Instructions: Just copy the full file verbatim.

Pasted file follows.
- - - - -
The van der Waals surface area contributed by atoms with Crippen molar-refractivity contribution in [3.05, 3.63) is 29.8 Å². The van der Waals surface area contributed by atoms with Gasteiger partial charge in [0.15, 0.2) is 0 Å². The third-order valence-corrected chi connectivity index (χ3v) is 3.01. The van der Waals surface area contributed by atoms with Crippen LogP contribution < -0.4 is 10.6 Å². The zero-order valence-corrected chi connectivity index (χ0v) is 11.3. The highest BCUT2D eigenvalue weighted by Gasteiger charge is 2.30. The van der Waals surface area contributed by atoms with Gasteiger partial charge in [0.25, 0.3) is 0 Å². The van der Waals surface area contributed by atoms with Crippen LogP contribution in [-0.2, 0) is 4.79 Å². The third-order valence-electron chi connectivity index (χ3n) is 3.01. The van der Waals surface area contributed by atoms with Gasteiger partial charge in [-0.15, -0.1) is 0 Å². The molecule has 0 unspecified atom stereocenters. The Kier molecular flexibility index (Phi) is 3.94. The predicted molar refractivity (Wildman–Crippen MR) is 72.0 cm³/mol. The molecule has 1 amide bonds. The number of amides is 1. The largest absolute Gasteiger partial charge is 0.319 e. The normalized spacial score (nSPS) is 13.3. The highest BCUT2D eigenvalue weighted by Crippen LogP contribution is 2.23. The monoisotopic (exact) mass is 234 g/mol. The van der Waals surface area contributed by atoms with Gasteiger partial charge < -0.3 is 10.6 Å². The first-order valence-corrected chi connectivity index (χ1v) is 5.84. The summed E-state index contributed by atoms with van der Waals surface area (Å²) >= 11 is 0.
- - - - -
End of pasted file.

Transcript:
The van der Waals surface area contributed by atoms with Crippen molar-refractivity contribution in [3.05, 3.63) is 29.8 Å². The van der Waals surface area contributed by atoms with Gasteiger partial charge in [0.15, 0.2) is 0 Å². The third-order valence-corrected chi connectivity index (χ3v) is 3.01. The van der Waals surface area contributed by atoms with Crippen LogP contribution < -0.4 is 10.6 Å². The zero-order valence-corrected chi connectivity index (χ0v) is 11.3. The highest BCUT2D eigenvalue weighted by Gasteiger charge is 2.30. The van der Waals surface area contributed by atoms with Gasteiger partial charge in [0.25, 0.3) is 0 Å². The van der Waals surface area contributed by atoms with Crippen LogP contribution in [-0.2, 0) is 4.79 Å². The third-order valence-electron chi connectivity index (χ3n) is 3.01. The van der Waals surface area contributed by atoms with Gasteiger partial charge in [-0.15, -0.1) is 0 Å². The molecule has 0 unspecified atom stereocenters. The Kier molecular flexibility index (Phi) is 3.94. The predicted molar refractivity (Wildman–Crippen MR) is 72.0 cm³/mol. The molecule has 1 amide bonds. The number of amides is 1. The largest absolute Gasteiger partial charge is 0.319 e. The normalized spacial score (nSPS) is 13.3. The highest BCUT2D eigenvalue weighted by Crippen LogP contribution is 2.23. The monoisotopic (exact) mass is 234 g/mol. The van der Waals surface area contributed by atoms with Gasteiger partial charge < -0.3 is 10.6 Å². The first-order valence-corrected chi connectivity index (χ1v) is 5.84. The summed E-state index contributed by atoms with van der Waals surface area (Å²) >= 11 is 0.